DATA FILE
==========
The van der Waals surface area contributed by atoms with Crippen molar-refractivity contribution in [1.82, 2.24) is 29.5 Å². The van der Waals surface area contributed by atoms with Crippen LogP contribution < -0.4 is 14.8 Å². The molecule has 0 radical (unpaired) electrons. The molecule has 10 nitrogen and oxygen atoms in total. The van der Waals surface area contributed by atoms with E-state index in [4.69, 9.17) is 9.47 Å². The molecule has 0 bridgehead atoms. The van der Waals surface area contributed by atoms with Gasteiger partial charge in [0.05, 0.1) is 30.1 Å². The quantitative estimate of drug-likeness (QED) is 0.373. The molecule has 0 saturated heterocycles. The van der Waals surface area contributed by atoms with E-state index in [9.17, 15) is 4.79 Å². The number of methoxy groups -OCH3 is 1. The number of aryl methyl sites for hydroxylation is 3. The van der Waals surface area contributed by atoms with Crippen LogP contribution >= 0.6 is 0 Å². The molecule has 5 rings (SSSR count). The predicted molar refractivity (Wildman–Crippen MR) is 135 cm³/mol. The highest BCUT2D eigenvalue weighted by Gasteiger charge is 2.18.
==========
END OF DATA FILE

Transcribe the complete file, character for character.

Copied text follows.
The van der Waals surface area contributed by atoms with Crippen molar-refractivity contribution in [1.82, 2.24) is 29.5 Å². The van der Waals surface area contributed by atoms with Crippen LogP contribution < -0.4 is 14.8 Å². The molecule has 0 radical (unpaired) electrons. The molecule has 10 nitrogen and oxygen atoms in total. The van der Waals surface area contributed by atoms with E-state index in [4.69, 9.17) is 9.47 Å². The molecule has 0 bridgehead atoms. The van der Waals surface area contributed by atoms with Gasteiger partial charge in [0.05, 0.1) is 30.1 Å². The quantitative estimate of drug-likeness (QED) is 0.373. The molecule has 0 saturated heterocycles. The van der Waals surface area contributed by atoms with E-state index in [9.17, 15) is 4.79 Å². The number of methoxy groups -OCH3 is 1. The number of aryl methyl sites for hydroxylation is 3. The van der Waals surface area contributed by atoms with Crippen LogP contribution >= 0.6 is 0 Å². The molecule has 5 rings (SSSR count). The predicted molar refractivity (Wildman–Crippen MR) is 135 cm³/mol. The highest BCUT2D eigenvalue weighted by Gasteiger charge is 2.18.